Brian Kernighan: what intelligent people should know about computers
Brian Kernighan, who has rock star status in the world of computer science, has self-published a new book that distills his popular Princeton University class “Computers in Our World” into a couple of hundred readable pages.
True to form, the self-effacing Kernighan has not sought book endorsements. Nonetheless, Google’s executive chairman Eric Schmidt, recently posting on Google+, hailed Kernighan’s D is for Digital as essential reading for non-geeks.
D is for Digital is the flip side of The C Programming Language, the 1978 book co-written by Kernighan and Dennis Ritchie, which was central to the development and popularization of the C programming language. Translated into scores of languages and a classic in the field, that book, however, was written strictly for computer programmers.
By contrast, D is for Digital is a primer for a lay audience, valuable to everyone from liberal arts majors to policy-makers.
Kernighan, who earned his Ph.D. from Princeton in 1969, worked at Bell Labs for several decades and contributed to the development of Unix, a widely used computer operating system. He also is coauthor of the AWK and AMPL programming languages. Kernighan joined Princeton in 2000 as a professor of computer science.
Below is a Q&A with Kernighan, who contends that all citizens should understand more about computing so that they can form more intelligent opinions about government policies on Internet privacy and wiser decisions about everything from what they share on social media to how they use their cell phones.
Why should I care about computers?
Because they affect you personally. No matter how non-technical your life and work, you’re going to have to interact with technology and technical people. If you know something about how devices and systems operate, it’s a big advantage.
When you say “computer,” what do you mean?
Computers and computing are all around us. Some computing is highly visible, like your laptop. But this is only part of a computing iceberg. A lot more lies hidden below the surface. We don’t see and usually don’t think about the computers inside appliances, cars, airplanes, cameras, smartphones, GPS navigators and games. And we don’t think much about how infrastructure depends on computing: the telephone network, television and cable, air traffic control, the power grid, banking and financial services all depend on computers. Computers really are pervasive.
So how does this affect me?
If you don’t understand viruses, phishing, and similar threats, you become more susceptible to them. If you don’t know how social networks leak information that you thought was private, you’re likely to reveal much more than you realize. If you don’t realize how commercial interests exploit what they have learned about your life, you’re giving up privacy for little benefit. If you don’t know why it’s risky to do your personal banking in a coffee shop or an airport, you’re vulnerable to theft of money and identity.
Are you sure you’re not just being paranoid?
Well, it’s probably good to be a little paranoid—even paranoids have enemies. Technology is mostly a force for good, but it has its downsides too, I want my students – and my readers – to be intelligently skeptical about technology, and be informed about the good and the not so good parts.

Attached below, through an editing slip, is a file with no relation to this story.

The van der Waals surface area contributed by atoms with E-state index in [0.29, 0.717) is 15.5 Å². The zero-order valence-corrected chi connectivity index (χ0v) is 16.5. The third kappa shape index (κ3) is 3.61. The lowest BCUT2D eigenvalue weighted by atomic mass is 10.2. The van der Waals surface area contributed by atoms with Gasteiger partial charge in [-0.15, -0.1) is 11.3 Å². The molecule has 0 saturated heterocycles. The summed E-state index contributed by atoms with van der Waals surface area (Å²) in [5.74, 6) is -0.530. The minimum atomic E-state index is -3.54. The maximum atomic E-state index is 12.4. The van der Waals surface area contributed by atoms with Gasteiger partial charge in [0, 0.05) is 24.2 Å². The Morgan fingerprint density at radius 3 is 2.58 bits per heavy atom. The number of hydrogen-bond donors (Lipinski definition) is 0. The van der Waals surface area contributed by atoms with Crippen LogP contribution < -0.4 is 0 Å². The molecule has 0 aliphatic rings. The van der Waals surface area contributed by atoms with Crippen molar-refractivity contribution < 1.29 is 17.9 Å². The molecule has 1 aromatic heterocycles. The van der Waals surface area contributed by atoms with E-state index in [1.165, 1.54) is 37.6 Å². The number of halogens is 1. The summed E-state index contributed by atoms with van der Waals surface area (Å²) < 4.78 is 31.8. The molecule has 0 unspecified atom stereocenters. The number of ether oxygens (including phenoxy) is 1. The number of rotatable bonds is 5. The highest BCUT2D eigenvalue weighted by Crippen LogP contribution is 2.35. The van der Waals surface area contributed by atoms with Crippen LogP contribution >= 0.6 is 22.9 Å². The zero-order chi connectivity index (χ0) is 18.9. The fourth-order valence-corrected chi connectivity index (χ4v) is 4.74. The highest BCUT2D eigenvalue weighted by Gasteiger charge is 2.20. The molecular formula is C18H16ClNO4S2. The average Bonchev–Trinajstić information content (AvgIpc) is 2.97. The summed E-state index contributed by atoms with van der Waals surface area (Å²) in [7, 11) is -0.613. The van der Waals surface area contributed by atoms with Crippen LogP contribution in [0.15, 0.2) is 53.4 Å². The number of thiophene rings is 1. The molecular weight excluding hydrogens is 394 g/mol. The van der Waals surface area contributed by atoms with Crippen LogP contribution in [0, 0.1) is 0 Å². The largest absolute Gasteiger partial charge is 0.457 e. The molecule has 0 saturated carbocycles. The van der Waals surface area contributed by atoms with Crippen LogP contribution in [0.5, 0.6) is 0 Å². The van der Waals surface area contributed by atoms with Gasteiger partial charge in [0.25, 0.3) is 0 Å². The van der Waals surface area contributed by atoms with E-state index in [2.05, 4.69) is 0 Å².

Computers are so pervasive that it’s hard to avoid their effects on privacy. For example, surveillance systems are growing like wildfire. Electronic voting systems have had major security flaws.
I think that the most obvious and perhaps the most worrisome issue for individuals is the impact of technology on our personal privacy. For example, our cell phones report our locations all the time. Social networking sites capture an enormous amount of information about our activities and relationships. The tracking that we permit without even thinking about it makes the monitoring in Orwell’s 1984 seem totally harmless.
In your book you quote the Arthur C. Clarke line about any sufficiently advanced technology being indistinguishable from magic. Why?
It’s a great line. The purpose of the book is to remove any vestige of magic, so readers will understand how such systems operate. How can pictures, music, and movies be sent around the world in no time at all? How does email work? How private is your email? Why is spam so easy to send and so hard to get rid of? Do cell phones really know where you are? How do iPhones and Android phones differ and why are they fundamentally the same? By the end of the book you should have a pretty decent idea of how computer and communications systems work and how they affect you.
What are your greatest worries about privacy?
The records of what we do and where we do it are likely to live forever. Digital storage is so cheap and the value of data is high enough that information is rarely discarded. If you post something embarrassing online or send email that you subsequently regret, it’s too late. Even worse, information about you can be combined from multiple sources to create a detailed picture of your life, and is typically available to commercial and government interests without your knowledge or permission. It is likely to remain available and could surface to embarrass or harm you at any time in the future.
The societal mechanisms that protect our privacy and our property have not kept up with the rapid advances in technology. Technological change is not an isolated event but an ongoing process – rapid, continuous, and accelerating. Fortunately, the basic ideas of digital systems will remain the same, so if you understand those, you’ll understand tomorrow’s systems too, and you’ll be in a better position to deal with the issues and the opportunities they present.